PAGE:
May 21, 2007
I’m Elected, Tails You Lose
elections are not foreign to Americans. Yet with no disrespect to the
troublesome pregnant chads, you realize when you look at what has
happened in some other countries that it could be a lot worse. Over the
course of the past three months, elections in the Philippines spurred
violence that left dozens dead.
Over 87,000 Filipino
candidates competed for 18,000 positions, but one race caught the eye of
the international community. Two men competing for council seats in
Bontoc tied and resolved the conflict by . . . flipping a coin.
districts with rolls of quarters would be considerably cheaper than
upholding an intricate judicial system, this method is questionable and
disturbing. Aside from the absurdity of lethal violence leading to
peaceful and lighthearted election resolution, the willingness of both
contenders to settle on the outcome brings forth the question: “Should
it really be that easy?”
systems put in place to count and recount and recount votes often end in
an impasse, costing millions and leaving constituents in an insecure
position. Perhaps that is what drove the Philippine election officials
who deemed the settlement “refreshing” and encouraged others to see “the
beauty of this kind of peaceful resolution.”
In reality, it is
probably more of a sigh of relief than actual support. It is a useful
example to promote as a model for a non-violent electoral process. Yet
in the end, it is harmful to the country’s fairly new democratic system.
It is a Band-Aid for the deep wounds from which the violence originates.
The country’s refusal to address those wounds directly will likely
exacerbate the problem.
hailed approach condones disenfranchisement of the voters. The two
candidates chose the method in which the winner emerged without
consulting their constituents. When the most crucial part of the race
came, the voters were removed from the process.
As much of a pain as
it may be to be subject to intricate election laws, this type of system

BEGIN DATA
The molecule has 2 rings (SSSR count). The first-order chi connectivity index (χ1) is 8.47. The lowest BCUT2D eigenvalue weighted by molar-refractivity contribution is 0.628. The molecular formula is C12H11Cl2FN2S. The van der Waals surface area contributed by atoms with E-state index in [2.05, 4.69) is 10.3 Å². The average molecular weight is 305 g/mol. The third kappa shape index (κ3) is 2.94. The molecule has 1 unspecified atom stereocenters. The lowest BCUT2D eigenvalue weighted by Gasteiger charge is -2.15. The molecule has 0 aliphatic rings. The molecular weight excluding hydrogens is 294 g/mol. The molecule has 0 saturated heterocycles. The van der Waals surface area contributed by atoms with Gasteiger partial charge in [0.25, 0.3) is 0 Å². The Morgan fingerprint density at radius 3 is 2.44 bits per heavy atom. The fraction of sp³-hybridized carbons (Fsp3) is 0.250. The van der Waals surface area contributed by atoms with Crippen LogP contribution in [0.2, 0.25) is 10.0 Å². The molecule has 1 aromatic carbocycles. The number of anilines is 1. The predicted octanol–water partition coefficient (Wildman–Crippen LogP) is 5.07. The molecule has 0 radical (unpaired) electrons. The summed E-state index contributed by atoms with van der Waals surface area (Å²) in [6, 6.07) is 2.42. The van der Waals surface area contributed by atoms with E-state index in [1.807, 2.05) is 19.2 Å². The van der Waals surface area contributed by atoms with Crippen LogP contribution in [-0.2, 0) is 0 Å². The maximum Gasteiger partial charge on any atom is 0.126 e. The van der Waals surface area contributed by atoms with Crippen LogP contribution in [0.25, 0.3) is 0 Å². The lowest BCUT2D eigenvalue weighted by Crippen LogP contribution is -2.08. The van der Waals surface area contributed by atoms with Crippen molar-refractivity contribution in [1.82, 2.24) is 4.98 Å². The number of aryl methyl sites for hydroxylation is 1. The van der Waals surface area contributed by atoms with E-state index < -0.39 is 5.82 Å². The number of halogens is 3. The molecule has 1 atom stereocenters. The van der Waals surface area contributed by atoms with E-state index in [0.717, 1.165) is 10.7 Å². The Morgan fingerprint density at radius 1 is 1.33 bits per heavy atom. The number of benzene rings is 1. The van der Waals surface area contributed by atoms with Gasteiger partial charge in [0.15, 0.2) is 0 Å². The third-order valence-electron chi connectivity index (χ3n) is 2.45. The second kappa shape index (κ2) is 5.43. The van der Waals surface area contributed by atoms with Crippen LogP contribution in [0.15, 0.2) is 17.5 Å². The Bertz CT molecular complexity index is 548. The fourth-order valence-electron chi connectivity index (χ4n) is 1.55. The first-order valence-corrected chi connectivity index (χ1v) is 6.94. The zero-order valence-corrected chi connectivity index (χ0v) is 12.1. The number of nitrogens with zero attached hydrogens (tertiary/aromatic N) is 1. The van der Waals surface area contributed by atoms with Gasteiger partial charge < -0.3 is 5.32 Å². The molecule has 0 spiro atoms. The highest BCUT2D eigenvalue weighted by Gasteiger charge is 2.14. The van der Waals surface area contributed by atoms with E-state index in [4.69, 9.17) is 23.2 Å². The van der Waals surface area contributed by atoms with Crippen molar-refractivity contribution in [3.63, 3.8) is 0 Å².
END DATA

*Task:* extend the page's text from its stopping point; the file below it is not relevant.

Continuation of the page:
guarantees a systematic means of resolution instead of relying on
arbitrary, spur of the moment ideas of candidates in the heat of the
moment. The inconvenience is outweighed by the sense of security that
comes with a clear-cut and organized method of resolving conflicts.
Countries like the
Philippines risk much by cutting corners. While it is undeniable that
ensuring safe and fear-free elections is a key responsibility of the
government, even one instance of leniency may lead to a slippery slope.
In a country the
size of the Philippines, holding elections for 18,000 positions at the
same time is playing with fire, literally and proverbially. While the
people may momentarily welcome such a simple resolution to what could
have been a serious conflict, eventually they will start questioning the
government’s willingness to appease.
The lack of trust in
key democratic institutions and practices eventually leads to the loss
of legitimacy by the system of governing. Some point to the fact that
the coin toss was legally permissible and thus the two candidates did
nothing wrong choosing this method. Still, that does not explain why
after months of campaigning the race goes to the one who called heads.
© 2007 North Star
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